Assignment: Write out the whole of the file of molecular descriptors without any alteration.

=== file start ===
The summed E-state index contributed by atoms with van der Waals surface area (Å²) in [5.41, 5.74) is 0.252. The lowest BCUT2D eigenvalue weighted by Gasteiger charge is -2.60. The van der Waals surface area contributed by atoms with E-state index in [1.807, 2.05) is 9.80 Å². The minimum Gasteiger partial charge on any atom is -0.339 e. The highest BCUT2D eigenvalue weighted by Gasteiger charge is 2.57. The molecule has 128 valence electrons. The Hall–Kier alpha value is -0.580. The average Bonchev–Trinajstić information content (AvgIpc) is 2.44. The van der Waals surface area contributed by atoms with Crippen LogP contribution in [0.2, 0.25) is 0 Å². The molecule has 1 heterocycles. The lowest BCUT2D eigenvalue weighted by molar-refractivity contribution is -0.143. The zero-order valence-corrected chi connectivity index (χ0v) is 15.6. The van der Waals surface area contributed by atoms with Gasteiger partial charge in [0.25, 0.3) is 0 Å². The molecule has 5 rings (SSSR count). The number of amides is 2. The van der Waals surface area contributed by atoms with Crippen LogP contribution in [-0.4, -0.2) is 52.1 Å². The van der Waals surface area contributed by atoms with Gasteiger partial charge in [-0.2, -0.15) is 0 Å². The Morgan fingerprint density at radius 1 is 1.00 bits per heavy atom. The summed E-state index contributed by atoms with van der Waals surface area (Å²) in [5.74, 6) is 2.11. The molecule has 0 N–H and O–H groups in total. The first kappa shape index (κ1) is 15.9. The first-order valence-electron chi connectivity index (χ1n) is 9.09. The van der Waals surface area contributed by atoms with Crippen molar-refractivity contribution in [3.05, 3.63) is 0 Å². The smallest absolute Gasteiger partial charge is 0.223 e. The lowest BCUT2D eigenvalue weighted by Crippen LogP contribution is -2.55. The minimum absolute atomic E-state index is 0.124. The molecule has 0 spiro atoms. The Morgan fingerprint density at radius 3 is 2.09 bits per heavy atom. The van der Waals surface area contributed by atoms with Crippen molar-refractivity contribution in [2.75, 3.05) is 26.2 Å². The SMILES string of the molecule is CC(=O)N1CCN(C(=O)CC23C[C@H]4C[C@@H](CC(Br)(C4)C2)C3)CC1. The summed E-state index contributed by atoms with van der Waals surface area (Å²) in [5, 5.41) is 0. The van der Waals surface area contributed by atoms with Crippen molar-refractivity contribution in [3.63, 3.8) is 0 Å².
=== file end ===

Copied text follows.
The summed E-state index contributed by atoms with van der Waals surface area (Å²) in [5.41, 5.74) is 0.252. The lowest BCUT2D eigenvalue weighted by Gasteiger charge is -2.60. The van der Waals surface area contributed by atoms with E-state index in [1.807, 2.05) is 9.80 Å². The minimum Gasteiger partial charge on any atom is -0.339 e. The highest BCUT2D eigenvalue weighted by Gasteiger charge is 2.57. The molecule has 128 valence electrons. The Hall–Kier alpha value is -0.580. The average Bonchev–Trinajstić information content (AvgIpc) is 2.44. The van der Waals surface area contributed by atoms with Crippen LogP contribution in [0.2, 0.25) is 0 Å². The molecule has 1 heterocycles. The lowest BCUT2D eigenvalue weighted by molar-refractivity contribution is -0.143. The zero-order valence-corrected chi connectivity index (χ0v) is 15.6. The van der Waals surface area contributed by atoms with Gasteiger partial charge in [0.25, 0.3) is 0 Å². The molecule has 5 rings (SSSR count). The number of amides is 2. The van der Waals surface area contributed by atoms with Crippen LogP contribution in [-0.4, -0.2) is 52.1 Å². The van der Waals surface area contributed by atoms with Gasteiger partial charge in [-0.2, -0.15) is 0 Å². The Morgan fingerprint density at radius 1 is 1.00 bits per heavy atom. The summed E-state index contributed by atoms with van der Waals surface area (Å²) in [5.74, 6) is 2.11. The molecule has 0 N–H and O–H groups in total. The first kappa shape index (κ1) is 15.9. The first-order valence-electron chi connectivity index (χ1n) is 9.09. The van der Waals surface area contributed by atoms with Crippen molar-refractivity contribution in [3.05, 3.63) is 0 Å². The smallest absolute Gasteiger partial charge is 0.223 e. The lowest BCUT2D eigenvalue weighted by Crippen LogP contribution is -2.55. The minimum absolute atomic E-state index is 0.124. The molecule has 0 spiro atoms. The Morgan fingerprint density at radius 3 is 2.09 bits per heavy atom. The van der Waals surface area contributed by atoms with Crippen molar-refractivity contribution in [2.75, 3.05) is 26.2 Å². The SMILES string of the molecule is CC(=O)N1CCN(C(=O)CC23C[C@H]4C[C@@H](CC(Br)(C4)C2)C3)CC1. The summed E-state index contributed by atoms with van der Waals surface area (Å²) in [5, 5.41) is 0. The van der Waals surface area contributed by atoms with Crippen molar-refractivity contribution in [3.63, 3.8) is 0 Å².